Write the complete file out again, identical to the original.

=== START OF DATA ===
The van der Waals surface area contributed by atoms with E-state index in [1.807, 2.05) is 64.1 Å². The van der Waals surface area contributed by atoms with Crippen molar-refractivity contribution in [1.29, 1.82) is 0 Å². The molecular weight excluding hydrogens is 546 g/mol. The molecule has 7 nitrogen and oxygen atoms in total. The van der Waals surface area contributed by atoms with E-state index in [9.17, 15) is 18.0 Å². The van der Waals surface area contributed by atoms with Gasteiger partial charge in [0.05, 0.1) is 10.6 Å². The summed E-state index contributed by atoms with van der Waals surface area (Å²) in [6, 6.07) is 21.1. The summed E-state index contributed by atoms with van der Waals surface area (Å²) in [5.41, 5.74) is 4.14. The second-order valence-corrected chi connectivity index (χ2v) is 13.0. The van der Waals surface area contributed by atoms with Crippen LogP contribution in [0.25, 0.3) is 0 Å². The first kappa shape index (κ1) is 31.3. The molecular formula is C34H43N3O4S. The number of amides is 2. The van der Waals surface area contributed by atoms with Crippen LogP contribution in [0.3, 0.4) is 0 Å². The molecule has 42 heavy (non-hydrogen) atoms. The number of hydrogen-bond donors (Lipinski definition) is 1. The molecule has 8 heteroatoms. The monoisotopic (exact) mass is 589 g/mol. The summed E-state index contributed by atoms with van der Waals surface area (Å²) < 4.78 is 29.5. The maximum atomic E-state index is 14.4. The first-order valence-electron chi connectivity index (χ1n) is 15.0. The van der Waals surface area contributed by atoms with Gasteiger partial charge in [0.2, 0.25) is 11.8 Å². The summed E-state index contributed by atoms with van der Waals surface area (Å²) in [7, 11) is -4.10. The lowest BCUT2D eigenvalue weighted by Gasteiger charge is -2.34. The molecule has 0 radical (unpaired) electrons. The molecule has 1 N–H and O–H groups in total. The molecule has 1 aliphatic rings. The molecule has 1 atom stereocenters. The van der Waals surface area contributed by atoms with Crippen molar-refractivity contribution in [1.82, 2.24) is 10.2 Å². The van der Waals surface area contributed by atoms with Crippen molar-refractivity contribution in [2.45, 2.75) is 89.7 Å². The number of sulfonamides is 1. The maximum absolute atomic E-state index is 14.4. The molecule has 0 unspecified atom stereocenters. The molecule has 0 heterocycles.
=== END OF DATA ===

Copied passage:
The van der Waals surface area contributed by atoms with E-state index in [1.807, 2.05) is 64.1 Å². The van der Waals surface area contributed by atoms with Crippen molar-refractivity contribution in [1.29, 1.82) is 0 Å². The molecular weight excluding hydrogens is 546 g/mol. The molecule has 7 nitrogen and oxygen atoms in total. The van der Waals surface area contributed by atoms with E-state index in [9.17, 15) is 18.0 Å². The van der Waals surface area contributed by atoms with Gasteiger partial charge in [0.05, 0.1) is 10.6 Å². The summed E-state index contributed by atoms with van der Waals surface area (Å²) in [6, 6.07) is 21.1. The summed E-state index contributed by atoms with van der Waals surface area (Å²) in [5.41, 5.74) is 4.14. The second-order valence-corrected chi connectivity index (χ2v) is 13.0. The van der Waals surface area contributed by atoms with Crippen LogP contribution in [0.25, 0.3) is 0 Å². The first kappa shape index (κ1) is 31.3. The molecular formula is C34H43N3O4S. The number of amides is 2. The van der Waals surface area contributed by atoms with Crippen LogP contribution in [0.3, 0.4) is 0 Å². The molecule has 42 heavy (non-hydrogen) atoms. The number of hydrogen-bond donors (Lipinski definition) is 1. The molecule has 8 heteroatoms. The monoisotopic (exact) mass is 589 g/mol. The summed E-state index contributed by atoms with van der Waals surface area (Å²) < 4.78 is 29.5. The maximum atomic E-state index is 14.4. The first-order valence-electron chi connectivity index (χ1n) is 15.0. The van der Waals surface area contributed by atoms with Gasteiger partial charge in [0.2, 0.25) is 11.8 Å². The summed E-state index contributed by atoms with van der Waals surface area (Å²) in [7, 11) is -4.10. The lowest BCUT2D eigenvalue weighted by Gasteiger charge is -2.34. The molecule has 0 radical (unpaired) electrons. The molecule has 1 N–H and O–H groups in total. The molecule has 1 aliphatic rings. The molecule has 1 atom stereocenters. The van der Waals surface area contributed by atoms with Crippen molar-refractivity contribution in [1.82, 2.24) is 10.2 Å². The van der Waals surface area contributed by atoms with Crippen molar-refractivity contribution in [2.45, 2.75) is 89.7 Å². The number of sulfonamides is 1. The maximum absolute atomic E-state index is 14.4. The molecule has 0 unspecified atom stereocenters. The molecule has 0 heterocycles.